Resistance by Barry Lopez (2004)

 

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Resistance has been on my book shelf for several years, and today (snow day number 3) it called to me.  I don’t know why.  I had a pile of other books next to my couch, but I grabbed this one instead. It’s a thought provoking journey on what a good and meaningful like looks like. While this is a fictional collection of nine stories, they read more like narrative essays: narratives of nine people mostly living abroad who have embraced a non-mainstream life but who are now “parties of interest” to our government. The first story sets the scene: Owen Daniels, an art curator living in Paris, receives a letter (and through backroom internet channels, he finds out that all nine received the same letter) in which the government wants to “speak with us” and that there is “widespread irritation with our work” We find out that the nine went their separate ways post college, all abroad in what appears to be some sort of political movement against tyranny at home.  But each story is really about love and friendship and compassion: one is an architect in Buenos Aires, another, a carpenter in India, a third takes place in Northern Montana.  In each story–some more plot oriented than others–the narrator is searching for the answer to a larger question about life, and while they all have this soul-searching feel to them, each is unique, detailed, and compelling.  Owens narrates in the opening story “Apocalypse,” “we reject the assertion, promoted today  by success-mongering bull terries in business, in government, in religion, that humans are goal seeking animals. We believe they are creatures in search of proportion in life, a pattern of grace.  It is balance and beauty people want, not triumph” (11). And that excerpt offers us a window into each of the other eight stories.  Combined, the characters seem to offer Lopez’s vision of seeking a place of solace and contentment in a new and changing world (written in 2004, that new and changing world would have been the end of W’s first term in office).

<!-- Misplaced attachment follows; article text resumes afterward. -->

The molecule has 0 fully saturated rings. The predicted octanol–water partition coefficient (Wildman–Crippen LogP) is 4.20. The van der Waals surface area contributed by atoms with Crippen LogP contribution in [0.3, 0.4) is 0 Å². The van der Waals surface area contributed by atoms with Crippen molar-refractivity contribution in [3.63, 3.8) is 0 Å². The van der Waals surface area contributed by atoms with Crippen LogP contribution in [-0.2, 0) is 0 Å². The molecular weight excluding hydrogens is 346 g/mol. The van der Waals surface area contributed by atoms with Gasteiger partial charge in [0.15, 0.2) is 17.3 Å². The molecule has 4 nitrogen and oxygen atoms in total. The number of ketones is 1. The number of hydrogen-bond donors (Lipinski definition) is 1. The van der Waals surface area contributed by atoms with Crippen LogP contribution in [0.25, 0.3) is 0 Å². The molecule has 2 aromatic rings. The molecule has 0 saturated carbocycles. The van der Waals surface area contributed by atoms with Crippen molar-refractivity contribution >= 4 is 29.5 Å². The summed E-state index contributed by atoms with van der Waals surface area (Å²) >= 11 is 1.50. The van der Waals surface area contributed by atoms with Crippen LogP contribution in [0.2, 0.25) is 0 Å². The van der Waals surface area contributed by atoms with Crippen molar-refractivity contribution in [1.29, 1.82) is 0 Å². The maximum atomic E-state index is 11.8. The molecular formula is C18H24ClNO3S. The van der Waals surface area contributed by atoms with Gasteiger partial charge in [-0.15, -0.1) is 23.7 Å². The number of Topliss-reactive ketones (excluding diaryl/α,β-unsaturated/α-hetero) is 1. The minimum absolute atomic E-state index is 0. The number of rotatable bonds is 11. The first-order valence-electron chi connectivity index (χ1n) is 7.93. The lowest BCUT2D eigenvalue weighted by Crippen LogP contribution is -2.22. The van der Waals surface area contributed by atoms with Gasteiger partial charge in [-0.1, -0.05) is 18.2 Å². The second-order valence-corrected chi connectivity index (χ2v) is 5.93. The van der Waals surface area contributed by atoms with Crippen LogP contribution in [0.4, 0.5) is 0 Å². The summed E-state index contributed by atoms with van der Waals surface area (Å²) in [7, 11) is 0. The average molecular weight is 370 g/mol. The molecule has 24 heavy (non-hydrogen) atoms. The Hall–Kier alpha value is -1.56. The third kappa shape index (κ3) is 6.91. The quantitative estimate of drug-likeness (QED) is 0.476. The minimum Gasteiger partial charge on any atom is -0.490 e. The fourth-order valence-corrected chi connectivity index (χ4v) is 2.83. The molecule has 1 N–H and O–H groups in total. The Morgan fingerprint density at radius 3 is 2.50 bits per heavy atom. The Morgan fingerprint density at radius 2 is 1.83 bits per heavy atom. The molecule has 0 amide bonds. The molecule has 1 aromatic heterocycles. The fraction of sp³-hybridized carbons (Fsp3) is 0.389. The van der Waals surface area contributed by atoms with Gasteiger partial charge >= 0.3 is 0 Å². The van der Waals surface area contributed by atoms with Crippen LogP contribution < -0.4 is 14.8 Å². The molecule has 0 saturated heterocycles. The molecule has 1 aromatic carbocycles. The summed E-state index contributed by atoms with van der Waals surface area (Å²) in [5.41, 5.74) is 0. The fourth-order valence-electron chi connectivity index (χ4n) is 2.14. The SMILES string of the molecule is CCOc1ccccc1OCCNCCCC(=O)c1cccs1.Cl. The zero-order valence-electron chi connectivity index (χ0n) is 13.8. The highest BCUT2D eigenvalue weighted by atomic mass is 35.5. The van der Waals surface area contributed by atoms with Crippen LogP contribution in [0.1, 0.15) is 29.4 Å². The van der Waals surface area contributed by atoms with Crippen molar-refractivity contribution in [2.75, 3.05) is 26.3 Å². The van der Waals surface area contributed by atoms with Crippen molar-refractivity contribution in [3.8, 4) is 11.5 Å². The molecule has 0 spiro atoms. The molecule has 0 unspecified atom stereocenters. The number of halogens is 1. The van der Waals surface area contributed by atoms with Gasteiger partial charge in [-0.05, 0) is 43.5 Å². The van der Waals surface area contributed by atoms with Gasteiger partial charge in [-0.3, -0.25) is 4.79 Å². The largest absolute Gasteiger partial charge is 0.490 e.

While I think this book works best in one sitting, it is a challenging read.  Geographically, many stories are set in remote and unknown places; philosophically and intellectually, all the stories probe us with complex questions; and rhetorically, Lopez uses words and syntax in unusual ways.  I had to look up at least 20 words, either ones I did not know (arrogate and putative) or ones used in unusual ways (living an antic life; her acceptance was an embayment).  Excellent writing and thoughtful reading. Many sentences and paragraphs deserve two or three reads, plus a sip of coffee or wine–time to contemplate. I don’t feel this review has done it justice. I highly recommend.

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